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Type Journal Article - African Journal of Food, Agriculture, Nutrition and Development
Title Roles and capacity of duty bearers in the realization of the human right to adequate food in Uganda
Volume 11
Issue 7
Publication (Day/Month/Year) 2012
Page numbers 5494-5509
URL http://www.ajol.info/index.php/ajfand/article/viewFile/74244/64894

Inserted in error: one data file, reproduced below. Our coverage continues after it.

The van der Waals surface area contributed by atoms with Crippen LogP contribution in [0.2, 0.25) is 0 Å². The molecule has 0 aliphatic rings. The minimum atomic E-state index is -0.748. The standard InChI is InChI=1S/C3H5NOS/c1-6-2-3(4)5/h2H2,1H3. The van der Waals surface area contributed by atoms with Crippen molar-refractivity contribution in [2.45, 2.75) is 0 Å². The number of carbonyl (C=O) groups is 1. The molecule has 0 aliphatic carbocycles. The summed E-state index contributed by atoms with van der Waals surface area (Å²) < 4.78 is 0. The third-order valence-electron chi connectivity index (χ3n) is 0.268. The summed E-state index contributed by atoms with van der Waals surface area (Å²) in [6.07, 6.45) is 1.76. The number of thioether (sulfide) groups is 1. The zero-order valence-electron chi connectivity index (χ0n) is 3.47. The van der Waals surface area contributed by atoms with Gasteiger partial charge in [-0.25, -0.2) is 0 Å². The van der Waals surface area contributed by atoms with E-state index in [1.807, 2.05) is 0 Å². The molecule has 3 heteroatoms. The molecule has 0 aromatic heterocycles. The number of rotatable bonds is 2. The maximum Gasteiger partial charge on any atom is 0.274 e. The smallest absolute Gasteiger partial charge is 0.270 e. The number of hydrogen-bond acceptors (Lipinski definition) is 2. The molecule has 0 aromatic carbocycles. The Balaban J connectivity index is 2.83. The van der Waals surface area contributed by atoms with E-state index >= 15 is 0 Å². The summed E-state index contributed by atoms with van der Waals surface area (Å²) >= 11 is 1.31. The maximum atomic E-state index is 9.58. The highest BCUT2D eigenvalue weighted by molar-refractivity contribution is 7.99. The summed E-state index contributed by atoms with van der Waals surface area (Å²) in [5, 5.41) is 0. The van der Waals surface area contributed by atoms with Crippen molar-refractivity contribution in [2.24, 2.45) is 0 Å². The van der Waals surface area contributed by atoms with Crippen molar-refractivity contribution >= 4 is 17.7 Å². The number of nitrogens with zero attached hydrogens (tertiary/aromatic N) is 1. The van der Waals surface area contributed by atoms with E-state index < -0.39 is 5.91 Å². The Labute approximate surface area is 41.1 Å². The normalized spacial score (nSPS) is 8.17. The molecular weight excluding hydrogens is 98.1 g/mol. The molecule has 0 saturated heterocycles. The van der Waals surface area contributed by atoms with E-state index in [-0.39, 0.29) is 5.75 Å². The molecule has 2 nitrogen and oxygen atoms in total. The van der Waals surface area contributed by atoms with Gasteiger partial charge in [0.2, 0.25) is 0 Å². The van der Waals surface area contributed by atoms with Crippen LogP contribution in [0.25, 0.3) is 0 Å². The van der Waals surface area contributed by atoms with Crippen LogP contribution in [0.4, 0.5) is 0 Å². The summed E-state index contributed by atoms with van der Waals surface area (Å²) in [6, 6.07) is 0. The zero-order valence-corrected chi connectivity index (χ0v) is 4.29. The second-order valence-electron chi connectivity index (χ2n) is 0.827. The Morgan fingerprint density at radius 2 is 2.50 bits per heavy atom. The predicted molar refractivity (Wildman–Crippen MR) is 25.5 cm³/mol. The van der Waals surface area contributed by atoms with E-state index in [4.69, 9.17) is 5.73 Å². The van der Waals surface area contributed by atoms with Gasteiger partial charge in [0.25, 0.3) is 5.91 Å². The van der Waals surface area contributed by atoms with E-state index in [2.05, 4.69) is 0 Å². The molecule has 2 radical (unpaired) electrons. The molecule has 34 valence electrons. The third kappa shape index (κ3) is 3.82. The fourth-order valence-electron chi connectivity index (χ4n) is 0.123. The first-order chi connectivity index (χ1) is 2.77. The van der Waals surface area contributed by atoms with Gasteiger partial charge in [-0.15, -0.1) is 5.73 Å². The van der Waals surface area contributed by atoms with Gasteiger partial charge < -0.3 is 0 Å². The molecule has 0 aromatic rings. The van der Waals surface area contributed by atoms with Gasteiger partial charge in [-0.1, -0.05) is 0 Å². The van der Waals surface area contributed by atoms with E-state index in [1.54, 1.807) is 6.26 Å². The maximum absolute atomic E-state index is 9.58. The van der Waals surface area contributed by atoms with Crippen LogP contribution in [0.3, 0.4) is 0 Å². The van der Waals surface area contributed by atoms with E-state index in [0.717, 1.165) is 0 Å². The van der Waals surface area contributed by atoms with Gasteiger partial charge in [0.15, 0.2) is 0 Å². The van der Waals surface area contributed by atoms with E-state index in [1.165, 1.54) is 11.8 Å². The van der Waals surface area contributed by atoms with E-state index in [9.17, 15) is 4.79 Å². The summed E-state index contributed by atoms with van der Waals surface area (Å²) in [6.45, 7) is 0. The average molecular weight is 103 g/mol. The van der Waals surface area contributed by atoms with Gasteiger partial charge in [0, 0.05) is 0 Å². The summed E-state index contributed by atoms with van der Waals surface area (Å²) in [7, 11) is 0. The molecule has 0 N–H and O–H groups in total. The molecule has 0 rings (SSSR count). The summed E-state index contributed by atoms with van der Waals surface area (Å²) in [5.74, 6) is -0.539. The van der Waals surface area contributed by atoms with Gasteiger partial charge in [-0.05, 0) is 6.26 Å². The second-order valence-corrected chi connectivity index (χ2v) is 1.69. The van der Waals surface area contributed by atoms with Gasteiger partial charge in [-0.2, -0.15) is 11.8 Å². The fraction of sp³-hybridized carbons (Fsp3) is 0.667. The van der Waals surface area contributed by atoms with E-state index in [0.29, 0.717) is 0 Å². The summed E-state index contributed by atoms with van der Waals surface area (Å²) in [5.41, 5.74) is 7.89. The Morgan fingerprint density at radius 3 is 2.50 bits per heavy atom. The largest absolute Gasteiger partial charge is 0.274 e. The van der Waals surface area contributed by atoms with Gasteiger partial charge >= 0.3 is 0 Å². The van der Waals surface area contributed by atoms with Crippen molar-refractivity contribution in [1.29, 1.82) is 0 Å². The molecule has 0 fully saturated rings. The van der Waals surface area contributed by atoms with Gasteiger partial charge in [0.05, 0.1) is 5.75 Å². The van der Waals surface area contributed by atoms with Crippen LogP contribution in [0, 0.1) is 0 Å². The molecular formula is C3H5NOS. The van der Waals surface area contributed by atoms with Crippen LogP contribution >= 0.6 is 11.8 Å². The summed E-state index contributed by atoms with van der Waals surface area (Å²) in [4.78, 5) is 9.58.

The right to adequate food recognised under international law provides a strong foundation for eradicating hunger and malnutrition in all nations. Uganda ratified the International Covenant on Economic, Social, and Cultural Rights (ICESCR) in 1987 and thereby committed itself to ensure the realization of the right to adequate food recognised under Article 11 of the Covenant. This study analysed the roles and capacity of duty bearers in the realization of the right to adequate food in Uganda. Structured interviews were held with purposefully selected duty bearers from 11 districts in the country between February and July 2007. Districts were selected by criterion based sampling. Relevant policies, budgets, and legislation were also reviewed, particularly with state obligations on human rights, and capacity of duty bearers in mind. Although this right is expressly recognised in the Food and Nutrition Policy of 2003 in which a multi-sectoral approach is proposed, sector-specific roles are not explicitly defined in Uganda’s institutional and policy framework. Most duty bearer (63%) considered the Ministry of Agriculture, Animal Industry and Fisheries (MAAIF) as being responsible for the delays in implementing the relevant actions for the right to food. The Uganda Human Rights Commission (UHRC) reported receiving inadequate budget resources to support the right to food. Only 20% of duty bearers had knowledge of the General Comment 12, which is an important United Nations instrument that defines and elaborates on the human right to adequate food. Duty bearer’s knowledge of the right to food in the national Constitution had a significant (X 2 = 0.003; P<0.05) positive correlation (R=0.283) with membership status to an ad hoc Uganda Food and Nutrition Council (UFNC). A proposed Food and Nutrition Bill had taken over 10 years without being presented to the National Parliament for the process of enactment into law. As such, most of the support for this right came from development partners. Whereas the ministry of health and MAAIF are line ministries in the implementation of food and nutrition policy, the right to food roles of the various duty bearers in Uganda need to be well defined. Capacity development is also needed, particularly related to integrating right to food sector-specific roles into the theoretical development and practical implementation of food and nutrition security programmes at all levels in the country

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